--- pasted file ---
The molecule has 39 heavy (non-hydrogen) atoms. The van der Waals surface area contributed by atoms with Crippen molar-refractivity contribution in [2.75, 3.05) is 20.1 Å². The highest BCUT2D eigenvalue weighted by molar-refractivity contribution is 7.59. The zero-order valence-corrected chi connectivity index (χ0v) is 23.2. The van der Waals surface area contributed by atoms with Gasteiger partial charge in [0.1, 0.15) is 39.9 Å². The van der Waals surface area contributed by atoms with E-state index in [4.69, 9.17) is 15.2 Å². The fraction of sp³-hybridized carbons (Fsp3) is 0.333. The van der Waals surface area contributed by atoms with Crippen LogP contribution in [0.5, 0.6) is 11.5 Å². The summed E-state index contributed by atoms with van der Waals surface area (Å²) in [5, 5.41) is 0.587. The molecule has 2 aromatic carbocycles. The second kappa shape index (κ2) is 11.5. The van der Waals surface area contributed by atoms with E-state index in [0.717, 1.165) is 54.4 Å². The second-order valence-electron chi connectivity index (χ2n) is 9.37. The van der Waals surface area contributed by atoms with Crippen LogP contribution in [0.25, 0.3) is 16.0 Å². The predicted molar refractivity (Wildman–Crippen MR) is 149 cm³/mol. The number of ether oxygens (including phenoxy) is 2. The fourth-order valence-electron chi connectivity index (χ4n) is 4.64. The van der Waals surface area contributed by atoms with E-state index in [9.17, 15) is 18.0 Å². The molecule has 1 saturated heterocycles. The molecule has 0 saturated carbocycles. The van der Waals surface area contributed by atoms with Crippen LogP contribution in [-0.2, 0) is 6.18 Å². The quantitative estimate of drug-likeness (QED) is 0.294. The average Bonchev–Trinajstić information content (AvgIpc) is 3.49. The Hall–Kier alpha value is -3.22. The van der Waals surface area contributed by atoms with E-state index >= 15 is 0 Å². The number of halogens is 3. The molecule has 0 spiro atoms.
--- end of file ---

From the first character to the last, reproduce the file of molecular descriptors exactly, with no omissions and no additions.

The molecule has 39 heavy (non-hydrogen) atoms. The van der Waals surface area contributed by atoms with Crippen molar-refractivity contribution in [2.75, 3.05) is 20.1 Å². The highest BCUT2D eigenvalue weighted by molar-refractivity contribution is 7.59. The zero-order valence-corrected chi connectivity index (χ0v) is 23.2. The van der Waals surface area contributed by atoms with Gasteiger partial charge in [0.1, 0.15) is 39.9 Å². The van der Waals surface area contributed by atoms with E-state index in [4.69, 9.17) is 15.2 Å². The fraction of sp³-hybridized carbons (Fsp3) is 0.333. The van der Waals surface area contributed by atoms with Crippen LogP contribution in [0.5, 0.6) is 11.5 Å². The summed E-state index contributed by atoms with van der Waals surface area (Å²) in [5, 5.41) is 0.587. The molecule has 2 aromatic carbocycles. The second kappa shape index (κ2) is 11.5. The van der Waals surface area contributed by atoms with E-state index in [0.717, 1.165) is 54.4 Å². The second-order valence-electron chi connectivity index (χ2n) is 9.37. The van der Waals surface area contributed by atoms with Crippen LogP contribution in [0.25, 0.3) is 16.0 Å². The predicted molar refractivity (Wildman–Crippen MR) is 149 cm³/mol. The number of ether oxygens (including phenoxy) is 2. The fourth-order valence-electron chi connectivity index (χ4n) is 4.64. The van der Waals surface area contributed by atoms with E-state index in [9.17, 15) is 18.0 Å². The molecule has 1 saturated heterocycles. The molecule has 0 saturated carbocycles. The van der Waals surface area contributed by atoms with Crippen LogP contribution in [-0.2, 0) is 6.18 Å². The quantitative estimate of drug-likeness (QED) is 0.294. The average Bonchev–Trinajstić information content (AvgIpc) is 3.49. The Hall–Kier alpha value is -3.22. The van der Waals surface area contributed by atoms with E-state index >= 15 is 0 Å². The number of halogens is 3. The molecule has 0 spiro atoms.